The maximal exercise test was evaluated the next day after 6MWT. The maximal exercise test was measured during standard 5 W/minute or 10 W/minute incremental symptom-limited cycle ergometer testing protocol using a CPET machine (Quark-PFT Ergo, Cosmed).20 The protocol included three stages comprising: a rest stage (5 minutes of warming-up with a zero workload); an exercise stage (according to the exercise capacity of each patient to ensure the rate of workload progression, using a ramp protocol to increase the workload, keeping at 55–65 rpm until maximal exertion); and a recovery stage (3–5 minutes of recovery at zero workload). The measured CPET parameters included oxygen uptake (VO2), carbon dioxide output (VCO2), respiratory exchange ratio (RER), SPO2, and HR, as well as ventilatory pattern parameters including minute ventilation (VE), respiratory frequency (Rf), and tidal volume (VT). These parameters were measured at the following time points: at rest before beginning exercise; at the end of warm-up stage; at the anaerobic threshold (AT); at the peak. The patients used the Borg scale to rate dyspnea every minute. Progressive incremental exercise testing was ended when the following situation was shown in the patients: chest pain suggestive of ischemia; SPO2 ≤80% accompanied by symptoms and signs of severe hypoxemia; notable ischemic electrocardiogram changes and arrhythmia; fall in systolic pressure >20 mmHg from the highest value during the test; or hypertension (>250 mmHg systolic; >120 mmHg diastolic).20
Pulmonary function was measured using a spirometer (Pony FX229, Cosmed), which was calibrated daily, and in accordance with the ATS guidelines.21 All baseline functional measures (including forced expiratory volume in 1 second [FEV1], FEV1 percent predicted [%pred], forced vital capacity [FVC], FVC %pred, FEV1/FVC, maximal voluntary ventilation [MVV], and inspiratory capacity [IC]) were recorded before and after a bronchodilator test. All lung function parameters were compared with the reference values published by the European Community for Steel and Coal.22
Dyspnea, quality of life, and depression and anxiety
The severity of dyspnea was evaluated using the mMRC and the CAT.23,24 Quality of life was evaluated using the SGRQ.25 Depression and anxiety were evaluated using the Hospital Anxiety and Depression Scale (HADS), which includes 14 questions (seven for depression and seven for anxiety).26 All questionnaires were administered by an experienced investigator.
Nutritional status was measured using the BMI (calculated as body mass/height2) and FFMI (calculated as fat-free mass/height2). FFMI was measured twice by multifrequency and 8-spot electrodes, and the average value was chosen for analysis. We defined a low FFMI as being ≤16 kg/m2 in men and ≤15 kg/m2 in women.27,28
An intention-to-treat protocol was used for data analysis. For the primary analyses, we used the last observation carried forward (LOCF) imputation method for data of the drop-outs. The statistical analyses were performed using Statistical Package for the Social Sciences version 19.0 software (IBM Corporation, Armonk, NY, USA). Patient characteristics at baseline, shown in Table 1, were presented as mean ± SD. The values in other tables and figures were described as mean ± SE. The baseline differences between groups were compared using one-way analysis of variance (ANOVA). Based on general linear models, we used analysis of covariance models (ANCOVA) to analyze the difference of primary and secondary outcomes (after minus before intervention, shown as Δ), adjusting the models with least-significant difference (LSD) correction for the baseline score. We used a repeated measures ANOVA to compare the changes of ventilatory pattern parameters and Borg scores measured during CPET between groups as shown in Figure 1. Subgroup analyses were also performed using ANCOVA with LSD adjustment. A P-value <0.05 was considered statistically significant. We performed a sensitivity analysis with the same result.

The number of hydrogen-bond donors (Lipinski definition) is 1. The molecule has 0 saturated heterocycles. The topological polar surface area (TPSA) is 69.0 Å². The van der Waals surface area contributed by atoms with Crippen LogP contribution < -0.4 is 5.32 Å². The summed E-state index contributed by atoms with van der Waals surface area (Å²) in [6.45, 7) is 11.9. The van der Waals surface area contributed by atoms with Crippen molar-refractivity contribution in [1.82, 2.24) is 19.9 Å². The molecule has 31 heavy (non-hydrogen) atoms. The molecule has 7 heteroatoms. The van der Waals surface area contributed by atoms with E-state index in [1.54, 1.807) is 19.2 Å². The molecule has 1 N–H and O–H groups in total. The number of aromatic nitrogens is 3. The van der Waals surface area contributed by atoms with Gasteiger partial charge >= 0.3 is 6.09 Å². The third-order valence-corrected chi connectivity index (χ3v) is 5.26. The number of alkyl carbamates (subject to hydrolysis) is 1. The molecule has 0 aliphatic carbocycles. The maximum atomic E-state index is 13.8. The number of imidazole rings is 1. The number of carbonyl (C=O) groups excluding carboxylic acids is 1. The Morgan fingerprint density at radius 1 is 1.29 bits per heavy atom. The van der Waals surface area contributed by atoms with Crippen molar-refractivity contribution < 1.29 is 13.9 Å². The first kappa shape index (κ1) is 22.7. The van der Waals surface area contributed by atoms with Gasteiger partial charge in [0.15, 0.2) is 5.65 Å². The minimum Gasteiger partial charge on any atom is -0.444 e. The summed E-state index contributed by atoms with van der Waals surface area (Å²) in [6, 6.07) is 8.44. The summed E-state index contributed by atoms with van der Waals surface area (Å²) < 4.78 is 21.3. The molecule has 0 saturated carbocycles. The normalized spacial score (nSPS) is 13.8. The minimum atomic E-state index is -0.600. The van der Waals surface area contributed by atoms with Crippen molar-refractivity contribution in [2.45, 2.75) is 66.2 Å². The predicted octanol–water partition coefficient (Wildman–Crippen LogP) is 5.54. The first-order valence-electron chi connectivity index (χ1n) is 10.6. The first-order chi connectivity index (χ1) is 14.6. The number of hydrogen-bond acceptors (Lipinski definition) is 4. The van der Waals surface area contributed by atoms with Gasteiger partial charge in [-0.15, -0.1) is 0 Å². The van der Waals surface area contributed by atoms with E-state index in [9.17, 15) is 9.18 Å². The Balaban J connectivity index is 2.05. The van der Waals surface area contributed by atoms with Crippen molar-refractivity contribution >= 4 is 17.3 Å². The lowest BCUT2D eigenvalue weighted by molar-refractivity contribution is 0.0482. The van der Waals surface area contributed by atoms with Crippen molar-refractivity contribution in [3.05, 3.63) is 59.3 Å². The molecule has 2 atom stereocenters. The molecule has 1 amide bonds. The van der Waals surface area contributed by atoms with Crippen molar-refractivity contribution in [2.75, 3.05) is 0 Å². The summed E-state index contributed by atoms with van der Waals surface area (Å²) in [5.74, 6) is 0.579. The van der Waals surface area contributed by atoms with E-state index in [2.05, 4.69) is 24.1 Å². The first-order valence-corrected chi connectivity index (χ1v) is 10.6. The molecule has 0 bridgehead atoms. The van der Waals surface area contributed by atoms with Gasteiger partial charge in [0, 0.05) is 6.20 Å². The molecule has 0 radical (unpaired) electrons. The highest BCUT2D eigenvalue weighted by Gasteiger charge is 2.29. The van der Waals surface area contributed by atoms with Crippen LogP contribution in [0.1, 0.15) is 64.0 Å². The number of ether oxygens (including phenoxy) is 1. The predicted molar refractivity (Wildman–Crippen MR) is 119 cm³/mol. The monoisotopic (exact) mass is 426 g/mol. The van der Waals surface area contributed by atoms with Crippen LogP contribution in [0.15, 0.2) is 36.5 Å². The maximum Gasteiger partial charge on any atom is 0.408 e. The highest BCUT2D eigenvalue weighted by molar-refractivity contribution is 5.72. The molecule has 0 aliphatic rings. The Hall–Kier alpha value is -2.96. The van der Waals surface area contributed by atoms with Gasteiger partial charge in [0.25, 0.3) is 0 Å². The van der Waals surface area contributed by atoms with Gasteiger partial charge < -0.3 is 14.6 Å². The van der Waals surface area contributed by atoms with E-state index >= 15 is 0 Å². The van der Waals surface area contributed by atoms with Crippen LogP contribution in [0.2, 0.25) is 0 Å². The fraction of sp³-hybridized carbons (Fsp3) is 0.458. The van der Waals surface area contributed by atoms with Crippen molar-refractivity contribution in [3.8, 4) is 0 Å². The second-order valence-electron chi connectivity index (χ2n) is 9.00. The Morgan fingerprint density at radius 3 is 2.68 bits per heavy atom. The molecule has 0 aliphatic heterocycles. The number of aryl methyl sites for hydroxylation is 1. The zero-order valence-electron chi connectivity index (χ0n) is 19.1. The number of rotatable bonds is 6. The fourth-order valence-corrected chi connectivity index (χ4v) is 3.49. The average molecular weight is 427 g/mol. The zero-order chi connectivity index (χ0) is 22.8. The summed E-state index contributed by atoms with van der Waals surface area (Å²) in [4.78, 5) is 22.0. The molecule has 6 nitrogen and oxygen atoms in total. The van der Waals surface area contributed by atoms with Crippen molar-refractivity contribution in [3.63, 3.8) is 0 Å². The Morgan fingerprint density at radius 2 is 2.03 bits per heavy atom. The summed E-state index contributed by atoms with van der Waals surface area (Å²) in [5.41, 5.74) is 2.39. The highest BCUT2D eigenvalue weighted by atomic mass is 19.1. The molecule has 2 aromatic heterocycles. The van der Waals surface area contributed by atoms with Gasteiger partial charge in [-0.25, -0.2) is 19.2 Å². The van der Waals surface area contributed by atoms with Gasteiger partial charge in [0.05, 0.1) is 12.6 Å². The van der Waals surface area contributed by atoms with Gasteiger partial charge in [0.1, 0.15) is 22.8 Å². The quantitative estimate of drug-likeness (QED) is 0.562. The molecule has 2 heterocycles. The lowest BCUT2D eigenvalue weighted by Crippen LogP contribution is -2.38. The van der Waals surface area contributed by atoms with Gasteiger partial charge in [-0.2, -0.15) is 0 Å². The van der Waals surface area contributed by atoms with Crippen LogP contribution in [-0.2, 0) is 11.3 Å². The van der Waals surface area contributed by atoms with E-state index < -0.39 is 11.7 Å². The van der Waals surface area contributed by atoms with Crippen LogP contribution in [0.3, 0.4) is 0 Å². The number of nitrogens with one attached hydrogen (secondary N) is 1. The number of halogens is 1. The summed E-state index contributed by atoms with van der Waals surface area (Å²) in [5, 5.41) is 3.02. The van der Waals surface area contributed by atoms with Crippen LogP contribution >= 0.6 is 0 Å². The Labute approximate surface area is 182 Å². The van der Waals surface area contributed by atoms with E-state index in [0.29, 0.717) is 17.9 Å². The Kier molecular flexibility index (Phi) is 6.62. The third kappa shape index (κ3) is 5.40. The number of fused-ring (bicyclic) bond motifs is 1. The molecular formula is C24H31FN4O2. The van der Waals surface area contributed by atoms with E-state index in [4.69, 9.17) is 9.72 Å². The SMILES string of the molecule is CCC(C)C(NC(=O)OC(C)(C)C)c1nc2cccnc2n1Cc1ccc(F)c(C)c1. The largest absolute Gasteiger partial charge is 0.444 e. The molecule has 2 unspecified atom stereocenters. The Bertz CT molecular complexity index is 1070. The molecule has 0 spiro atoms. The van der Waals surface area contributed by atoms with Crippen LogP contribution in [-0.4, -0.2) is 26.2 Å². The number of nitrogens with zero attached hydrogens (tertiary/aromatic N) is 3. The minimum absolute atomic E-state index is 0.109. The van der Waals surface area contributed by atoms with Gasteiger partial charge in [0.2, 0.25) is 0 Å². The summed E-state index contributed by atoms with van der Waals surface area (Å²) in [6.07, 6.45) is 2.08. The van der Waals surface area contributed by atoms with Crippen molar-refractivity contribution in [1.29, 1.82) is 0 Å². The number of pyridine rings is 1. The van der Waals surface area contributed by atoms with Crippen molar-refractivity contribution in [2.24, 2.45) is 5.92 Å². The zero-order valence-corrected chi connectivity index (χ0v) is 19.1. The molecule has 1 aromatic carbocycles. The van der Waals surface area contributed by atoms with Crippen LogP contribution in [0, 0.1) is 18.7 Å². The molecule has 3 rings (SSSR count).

Of the 81 patients initially included in the study, not all completed the whole training program. The number of dropouts was similar in the three training groups. Dropouts were due to: lost to follow-up (one from each group), refusal to continue the intervention (one from each group), and worsening of COPD (one each in the CET group and combined training group). Despite these dropouts, with an intention-to-treat analysis and the LOCF imputation method, our analysis accounted for all the 81 participants in this study coming from the control group (n=26), CET group (n=27), and the combined training group (n=28) (Figure 2). The baseline characteristics of the patients were comparable among the three groups, as summarized in Table 1. For patients who remained throughout the study, all training sessions were completed as scheduled, and none of the daily training sessions was terminated due to patient discomfort, dyspnea, or abnormality of physiological parameters (monitored for patient safety during the exercise).